Sometime in July 2019, the parents in a desperate move to reform Abayomi took him to a detention camp garbed as an Arabic school at Oloore Mosque on Ojo Road, Ibadan, Oyo State.
They expected that in the next few months, he would return home reformed. But two months into his stay in the torture chamber busted on Monday by the Oyo State Police Command, the once comely young chap had become a shadow of himself; looking pale, disheveled and sickly.

“My parents could no longer recognise me after spending about two months in bondage. They picked me up and took me back home,” Abayomi, told Saturday PUNCH during the week. “I was down with sickness; they had to get a nurse to treat me for two weeks,” he stated.
On Monday, November 4, an escapee from a torture centre in Apata, Ibadan, had reportedly hinted the police about the horror house and a similar one on the premises of Oloore Mosque in Ojo.
About 259 victims comprising 191 males, 34 females, 11 children and 23 sick persons were rescued from the Ojo detention camp while inmates in the Apata torture chamber were said to have been hurriedly evacuated before the arrival of the police. Nine suspects including an unnamed owner of the Oloore camp were arrested.
“I was happy when I learnt the police busted the place and freed those people. Living there was my worst experience,” the teenager disclosed, lost in deep thoughts as if he was picturing his harrowing stay in the camp.
After assuring the family that his identity would be concealed as demanded, Abayomi opened up to our correspondent about the degrading life he went through at the horror camp operated by one of the clerics he identified as Alfa Olawale.
Description: suspect
“My parents bought foodstuffs and many items for me when they took me there, but they didn’t allow me to use any of them,” he began. “They also collected the pocket money my mother gave me.”Abayomi said he and many others held in the illegal centre usually took a meal per day.He recalled, “We don’t eat until 2pm every day. They would give us three spoons of rice with poorly-prepared stew; no meat or fish. If we were lucky, we would have the same thing in the evening but most times, they would not give us anything again until 2pm the following day.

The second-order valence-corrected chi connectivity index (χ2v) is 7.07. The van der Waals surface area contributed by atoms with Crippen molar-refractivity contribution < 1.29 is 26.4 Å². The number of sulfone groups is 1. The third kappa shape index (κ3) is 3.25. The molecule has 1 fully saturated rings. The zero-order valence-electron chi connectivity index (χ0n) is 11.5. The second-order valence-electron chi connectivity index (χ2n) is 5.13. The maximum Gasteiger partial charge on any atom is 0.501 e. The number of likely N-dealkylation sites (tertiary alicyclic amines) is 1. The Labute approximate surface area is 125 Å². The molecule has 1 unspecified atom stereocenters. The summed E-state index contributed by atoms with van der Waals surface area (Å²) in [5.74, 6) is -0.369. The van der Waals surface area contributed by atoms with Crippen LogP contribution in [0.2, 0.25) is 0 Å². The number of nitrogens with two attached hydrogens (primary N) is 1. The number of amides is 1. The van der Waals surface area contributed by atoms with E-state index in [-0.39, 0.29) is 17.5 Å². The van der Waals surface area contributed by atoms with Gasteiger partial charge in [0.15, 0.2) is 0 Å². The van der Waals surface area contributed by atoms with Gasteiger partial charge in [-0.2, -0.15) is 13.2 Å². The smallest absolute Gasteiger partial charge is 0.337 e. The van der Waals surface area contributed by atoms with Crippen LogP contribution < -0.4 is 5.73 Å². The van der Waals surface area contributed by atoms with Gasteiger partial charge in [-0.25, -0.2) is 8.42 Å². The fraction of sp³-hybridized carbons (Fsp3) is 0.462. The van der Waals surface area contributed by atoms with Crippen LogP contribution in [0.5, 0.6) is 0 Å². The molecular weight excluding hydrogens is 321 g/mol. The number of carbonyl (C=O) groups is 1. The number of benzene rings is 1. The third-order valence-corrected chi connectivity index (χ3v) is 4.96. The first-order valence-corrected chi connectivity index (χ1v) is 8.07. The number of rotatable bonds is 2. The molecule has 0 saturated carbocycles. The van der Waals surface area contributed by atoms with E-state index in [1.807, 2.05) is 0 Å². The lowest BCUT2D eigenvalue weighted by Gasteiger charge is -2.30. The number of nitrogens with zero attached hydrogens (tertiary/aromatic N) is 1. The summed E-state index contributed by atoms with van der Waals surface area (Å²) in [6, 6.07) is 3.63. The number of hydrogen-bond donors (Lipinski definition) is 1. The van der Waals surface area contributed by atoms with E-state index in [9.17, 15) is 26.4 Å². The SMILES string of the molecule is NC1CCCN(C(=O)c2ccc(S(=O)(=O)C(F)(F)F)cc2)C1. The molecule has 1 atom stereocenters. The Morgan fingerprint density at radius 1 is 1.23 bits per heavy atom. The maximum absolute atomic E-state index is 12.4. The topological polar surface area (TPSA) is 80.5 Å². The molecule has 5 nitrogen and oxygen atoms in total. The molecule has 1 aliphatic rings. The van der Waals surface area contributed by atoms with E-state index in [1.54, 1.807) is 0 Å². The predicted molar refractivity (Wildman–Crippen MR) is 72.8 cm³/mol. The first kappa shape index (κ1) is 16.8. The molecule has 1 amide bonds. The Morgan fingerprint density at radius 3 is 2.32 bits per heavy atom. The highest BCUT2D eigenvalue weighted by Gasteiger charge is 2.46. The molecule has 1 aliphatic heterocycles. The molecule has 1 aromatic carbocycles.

“They would bring us out in the morning to pray till 2pm when they would give us food. After eating, they would take us back to our rooms and we would not come out again until the next morning. Whenever my parents visited me, they (the clerics) stayed beside me so that I would not expose what I was going through. If I did, they would beat me after my parents left.
“Relations of one of us at the camp came to pick him. They were asked to bring a discharge fee. When they returned with the money, they said it was the parents who brought him that they wanted to see, whereas the parents have died.”
Abayomi stated that about 28 persons were crammed into a medium-sized room, with many sleeping on bare floor while few ‘lucky ones’ slept on mats. He added that many people were infected with bacteria which the camp operators didn’t bother to treat.
“I was in the same room with Abeeb and Sikiru. Abeeb also came from Mushin while Sikiru was from Sagamu. They are in their mid-20s. Females live in separate rooms and some of them already gave birth there. They were impregnated at the centre,” he added.
While speaking with the press during the operation at Oloore Mosque on Monday, the Oyo State Commissioner of Police quoted the escapee who tipped the police off as saying that the victims were “being treated like slaves and engaged in forced labour; and oftentimes, their deaths were not reported to anybody.”
Abayomi told Saturday PUNCH that four of his peers died during his two-month stay at the facility and that inmates were being subjected to hard labour.
He said, “Four people died while I was there. One of them was my friend and roommate, Wahab. He was sick and they didn’t allow his parents to take him away. He battled malaria for weeks without being treated. It was only paracetamol that they gave him.
“He died at night inside the room. He was from Ijebu-Ode. He was a tall and slim young man. They called his parents to carry his corpse. There was also somewhere inside the compound where they buried bodies.”
He added, “We fetched water for the clerics and washed their clothes. If you were a new inmate, they would lock you up for one week. Throughout the time I was there, they didn’t teach me anything new in the Qur’an apart from what I had known before getting there.